Spent the morning at the Acorn care home in Redhill, where Sharmilla has been working with the residents on a reminiscence project for the last few months. It was a fascinating morning.
My first revelation was how much care is now put into care. The home is full of activity and the residents have plenty of options about how to pass the day. Some were writing, some painting, another group were reading the newspapers together and debating. I spoke to the head of dementia who told me that theatre has a really important role in stimulating memory and in allowing residents the imaginative opportunity to play and pretend. A box of hats is constantly emptied and staff have to retrieve them from the private rooms at the end of the day.
Sharmilla's show had a full house and most enjoyed it - joining in with the songs and smiling as they saw their pasts rejuvenated in front of their eyes.
One resident became agitated and shouted at the actors to leave. In the end her interventions became so loud, that a carer took her out of the room. With her shouting that the play made fools of all of them. It really showed the students how in control of the material - particularly the personal material - you have to be to avoid causing upset and hurt. Perhaps we should have stopped and let her explain what we'd got so wrong. I felt very uncomfortable about just taking her away and sad we didn't have a chance to talk to her afterwards.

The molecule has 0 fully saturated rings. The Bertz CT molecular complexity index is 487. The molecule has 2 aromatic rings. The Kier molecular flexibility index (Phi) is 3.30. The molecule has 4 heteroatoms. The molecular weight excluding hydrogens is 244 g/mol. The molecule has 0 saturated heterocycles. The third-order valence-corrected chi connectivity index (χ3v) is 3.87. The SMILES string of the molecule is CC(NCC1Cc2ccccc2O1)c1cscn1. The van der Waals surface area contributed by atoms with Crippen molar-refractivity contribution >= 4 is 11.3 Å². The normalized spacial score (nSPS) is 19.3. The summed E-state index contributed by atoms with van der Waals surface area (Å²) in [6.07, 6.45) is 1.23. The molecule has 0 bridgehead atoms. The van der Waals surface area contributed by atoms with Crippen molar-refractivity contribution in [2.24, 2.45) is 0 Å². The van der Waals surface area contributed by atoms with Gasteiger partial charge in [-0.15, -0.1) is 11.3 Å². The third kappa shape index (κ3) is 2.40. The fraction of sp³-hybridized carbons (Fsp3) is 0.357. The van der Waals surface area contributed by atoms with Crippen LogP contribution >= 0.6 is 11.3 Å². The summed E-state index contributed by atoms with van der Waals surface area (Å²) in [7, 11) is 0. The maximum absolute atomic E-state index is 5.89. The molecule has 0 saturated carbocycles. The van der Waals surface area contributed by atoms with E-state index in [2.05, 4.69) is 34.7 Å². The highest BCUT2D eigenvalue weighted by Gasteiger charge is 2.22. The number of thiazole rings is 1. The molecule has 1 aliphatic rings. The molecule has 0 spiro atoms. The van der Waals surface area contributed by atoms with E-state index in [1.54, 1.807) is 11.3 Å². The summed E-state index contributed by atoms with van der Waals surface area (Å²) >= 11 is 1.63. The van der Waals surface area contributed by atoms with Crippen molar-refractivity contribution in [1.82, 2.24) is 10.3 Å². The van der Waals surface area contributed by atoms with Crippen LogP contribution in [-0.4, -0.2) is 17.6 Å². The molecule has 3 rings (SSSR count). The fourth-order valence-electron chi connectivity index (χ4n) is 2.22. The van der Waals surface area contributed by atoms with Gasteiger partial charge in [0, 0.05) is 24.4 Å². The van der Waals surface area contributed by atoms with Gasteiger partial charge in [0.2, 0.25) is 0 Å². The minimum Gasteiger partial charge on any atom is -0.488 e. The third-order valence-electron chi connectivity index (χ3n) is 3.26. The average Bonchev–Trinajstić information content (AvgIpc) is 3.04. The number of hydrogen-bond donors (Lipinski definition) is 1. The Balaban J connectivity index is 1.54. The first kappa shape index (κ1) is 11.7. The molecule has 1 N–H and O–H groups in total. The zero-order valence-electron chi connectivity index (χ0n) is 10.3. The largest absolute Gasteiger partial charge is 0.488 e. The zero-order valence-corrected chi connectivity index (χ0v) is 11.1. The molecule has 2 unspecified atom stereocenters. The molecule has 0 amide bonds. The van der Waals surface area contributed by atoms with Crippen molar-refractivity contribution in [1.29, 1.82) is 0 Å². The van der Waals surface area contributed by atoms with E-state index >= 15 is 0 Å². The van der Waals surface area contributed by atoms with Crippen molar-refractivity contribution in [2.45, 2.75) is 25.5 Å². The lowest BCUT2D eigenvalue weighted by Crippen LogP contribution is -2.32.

At then end I asked Eileen, who was sitting next to me, whether she'd contributed any of the memories. As a sixteen year old she'd worked fitting up and repairing Wellington bombers. I asked her if she ever got to fly them.
'Oh yes,' she said 'I'd always go up on the test flights after the maintenance had finished, to prove that the planes were safe. It made me laugh all these brave men who'd run the bombing raids but were too scared to trust the work of a sixteen year old. I had to show them that I knew what I was doing!'